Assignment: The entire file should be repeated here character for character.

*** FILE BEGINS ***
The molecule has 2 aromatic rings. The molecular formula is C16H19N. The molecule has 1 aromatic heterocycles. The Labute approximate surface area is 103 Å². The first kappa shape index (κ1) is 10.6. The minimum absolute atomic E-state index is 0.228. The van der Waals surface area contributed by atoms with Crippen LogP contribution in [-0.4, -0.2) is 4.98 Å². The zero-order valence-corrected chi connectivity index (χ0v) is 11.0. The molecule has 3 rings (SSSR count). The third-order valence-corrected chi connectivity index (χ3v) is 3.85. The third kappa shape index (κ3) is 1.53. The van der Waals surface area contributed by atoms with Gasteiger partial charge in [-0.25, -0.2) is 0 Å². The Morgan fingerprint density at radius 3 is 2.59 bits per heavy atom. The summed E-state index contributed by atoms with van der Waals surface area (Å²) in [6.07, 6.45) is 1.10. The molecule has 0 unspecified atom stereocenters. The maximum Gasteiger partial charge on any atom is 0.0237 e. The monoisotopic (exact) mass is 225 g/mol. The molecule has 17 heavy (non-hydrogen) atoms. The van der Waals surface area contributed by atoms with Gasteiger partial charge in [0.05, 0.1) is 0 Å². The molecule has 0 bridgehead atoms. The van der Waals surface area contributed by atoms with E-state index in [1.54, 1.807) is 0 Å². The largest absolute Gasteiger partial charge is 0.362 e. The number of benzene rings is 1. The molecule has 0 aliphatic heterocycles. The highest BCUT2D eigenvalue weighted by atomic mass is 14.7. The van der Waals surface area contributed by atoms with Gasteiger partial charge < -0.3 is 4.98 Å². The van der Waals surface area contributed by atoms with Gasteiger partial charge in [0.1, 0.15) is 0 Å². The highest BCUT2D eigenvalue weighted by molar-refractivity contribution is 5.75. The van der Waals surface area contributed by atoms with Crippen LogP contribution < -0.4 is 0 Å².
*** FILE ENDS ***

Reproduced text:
The molecule has 2 aromatic rings. The molecular formula is C16H19N. The molecule has 1 aromatic heterocycles. The Labute approximate surface area is 103 Å². The first kappa shape index (κ1) is 10.6. The minimum absolute atomic E-state index is 0.228. The van der Waals surface area contributed by atoms with Crippen LogP contribution in [-0.4, -0.2) is 4.98 Å². The zero-order valence-corrected chi connectivity index (χ0v) is 11.0. The molecule has 3 rings (SSSR count). The third-order valence-corrected chi connectivity index (χ3v) is 3.85. The third kappa shape index (κ3) is 1.53. The van der Waals surface area contributed by atoms with Gasteiger partial charge in [-0.25, -0.2) is 0 Å². The Morgan fingerprint density at radius 3 is 2.59 bits per heavy atom. The summed E-state index contributed by atoms with van der Waals surface area (Å²) in [6.07, 6.45) is 1.10. The molecule has 0 unspecified atom stereocenters. The maximum Gasteiger partial charge on any atom is 0.0237 e. The monoisotopic (exact) mass is 225 g/mol. The molecule has 17 heavy (non-hydrogen) atoms. The van der Waals surface area contributed by atoms with Gasteiger partial charge in [0.05, 0.1) is 0 Å². The molecule has 0 bridgehead atoms. The van der Waals surface area contributed by atoms with E-state index in [1.54, 1.807) is 0 Å². The largest absolute Gasteiger partial charge is 0.362 e. The number of benzene rings is 1. The molecule has 0 aliphatic heterocycles. The highest BCUT2D eigenvalue weighted by atomic mass is 14.7. The van der Waals surface area contributed by atoms with Gasteiger partial charge < -0.3 is 4.98 Å². The van der Waals surface area contributed by atoms with Gasteiger partial charge in [0.1, 0.15) is 0 Å². The highest BCUT2D eigenvalue weighted by molar-refractivity contribution is 5.75. The van der Waals surface area contributed by atoms with Crippen LogP contribution < -0.4 is 0 Å².